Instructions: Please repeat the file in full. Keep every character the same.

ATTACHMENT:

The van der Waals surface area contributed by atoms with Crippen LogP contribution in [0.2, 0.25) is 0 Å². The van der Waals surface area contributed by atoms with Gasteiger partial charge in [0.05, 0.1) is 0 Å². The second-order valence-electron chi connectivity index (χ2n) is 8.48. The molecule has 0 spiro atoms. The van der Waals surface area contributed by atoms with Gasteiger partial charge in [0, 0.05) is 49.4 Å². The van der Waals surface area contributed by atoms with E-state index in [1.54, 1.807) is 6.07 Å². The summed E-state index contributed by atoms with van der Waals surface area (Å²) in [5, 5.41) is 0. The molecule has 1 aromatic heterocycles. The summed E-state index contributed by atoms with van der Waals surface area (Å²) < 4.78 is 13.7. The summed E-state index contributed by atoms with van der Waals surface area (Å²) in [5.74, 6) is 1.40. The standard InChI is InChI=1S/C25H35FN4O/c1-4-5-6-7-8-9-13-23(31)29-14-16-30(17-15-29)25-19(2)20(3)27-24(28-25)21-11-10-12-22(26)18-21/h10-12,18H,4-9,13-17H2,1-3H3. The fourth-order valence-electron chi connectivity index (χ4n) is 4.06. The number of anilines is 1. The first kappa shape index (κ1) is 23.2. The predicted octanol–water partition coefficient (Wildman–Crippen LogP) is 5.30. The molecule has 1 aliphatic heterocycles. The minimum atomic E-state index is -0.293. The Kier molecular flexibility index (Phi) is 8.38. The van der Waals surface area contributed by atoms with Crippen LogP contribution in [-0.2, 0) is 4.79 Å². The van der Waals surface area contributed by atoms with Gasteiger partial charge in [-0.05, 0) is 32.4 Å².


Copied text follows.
The van der Waals surface area contributed by atoms with Crippen LogP contribution in [0.2, 0.25) is 0 Å². The van der Waals surface area contributed by atoms with Gasteiger partial charge in [0.05, 0.1) is 0 Å². The second-order valence-electron chi connectivity index (χ2n) is 8.48. The molecule has 0 spiro atoms. The van der Waals surface area contributed by atoms with Gasteiger partial charge in [0, 0.05) is 49.4 Å². The van der Waals surface area contributed by atoms with E-state index in [1.54, 1.807) is 6.07 Å². The summed E-state index contributed by atoms with van der Waals surface area (Å²) in [5, 5.41) is 0. The molecule has 1 aromatic heterocycles. The summed E-state index contributed by atoms with van der Waals surface area (Å²) < 4.78 is 13.7. The summed E-state index contributed by atoms with van der Waals surface area (Å²) in [5.74, 6) is 1.40. The standard InChI is InChI=1S/C25H35FN4O/c1-4-5-6-7-8-9-13-23(31)29-14-16-30(17-15-29)25-19(2)20(3)27-24(28-25)21-11-10-12-22(26)18-21/h10-12,18H,4-9,13-17H2,1-3H3. The fourth-order valence-electron chi connectivity index (χ4n) is 4.06. The number of anilines is 1. The first kappa shape index (κ1) is 23.2. The predicted octanol–water partition coefficient (Wildman–Crippen LogP) is 5.30. The molecule has 1 aliphatic heterocycles. The minimum atomic E-state index is -0.293. The Kier molecular flexibility index (Phi) is 8.38. The van der Waals surface area contributed by atoms with Crippen LogP contribution in [-0.2, 0) is 4.79 Å². The van der Waals surface area contributed by atoms with Gasteiger partial charge in [-0.05, 0) is 32.4 Å².